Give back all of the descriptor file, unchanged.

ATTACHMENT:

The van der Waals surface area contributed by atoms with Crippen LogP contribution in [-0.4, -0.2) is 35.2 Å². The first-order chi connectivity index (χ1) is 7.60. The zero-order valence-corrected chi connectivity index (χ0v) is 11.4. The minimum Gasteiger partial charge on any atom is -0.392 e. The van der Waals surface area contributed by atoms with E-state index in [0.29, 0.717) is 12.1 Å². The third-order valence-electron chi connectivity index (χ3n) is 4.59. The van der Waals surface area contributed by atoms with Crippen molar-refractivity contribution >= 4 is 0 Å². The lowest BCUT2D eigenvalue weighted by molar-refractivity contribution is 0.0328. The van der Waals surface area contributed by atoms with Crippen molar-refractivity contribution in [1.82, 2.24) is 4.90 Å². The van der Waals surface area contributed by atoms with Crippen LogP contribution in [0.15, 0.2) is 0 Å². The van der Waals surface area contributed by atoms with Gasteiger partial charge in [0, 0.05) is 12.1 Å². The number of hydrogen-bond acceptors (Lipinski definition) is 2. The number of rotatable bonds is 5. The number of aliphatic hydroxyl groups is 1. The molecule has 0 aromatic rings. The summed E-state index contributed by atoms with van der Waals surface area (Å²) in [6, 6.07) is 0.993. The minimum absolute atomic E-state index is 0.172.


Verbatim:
The van der Waals surface area contributed by atoms with Crippen LogP contribution in [-0.4, -0.2) is 35.2 Å². The first-order chi connectivity index (χ1) is 7.60. The zero-order valence-corrected chi connectivity index (χ0v) is 11.4. The minimum Gasteiger partial charge on any atom is -0.392 e. The van der Waals surface area contributed by atoms with E-state index in [0.29, 0.717) is 12.1 Å². The third-order valence-electron chi connectivity index (χ3n) is 4.59. The van der Waals surface area contributed by atoms with Crippen molar-refractivity contribution >= 4 is 0 Å². The lowest BCUT2D eigenvalue weighted by molar-refractivity contribution is 0.0328. The van der Waals surface area contributed by atoms with Crippen molar-refractivity contribution in [1.82, 2.24) is 4.90 Å². The van der Waals surface area contributed by atoms with Crippen LogP contribution in [0.15, 0.2) is 0 Å². The van der Waals surface area contributed by atoms with Gasteiger partial charge in [0, 0.05) is 12.1 Å². The number of hydrogen-bond acceptors (Lipinski definition) is 2. The number of rotatable bonds is 5. The number of aliphatic hydroxyl groups is 1. The molecule has 0 aromatic rings. The summed E-state index contributed by atoms with van der Waals surface area (Å²) in [6, 6.07) is 0.993. The minimum absolute atomic E-state index is 0.172.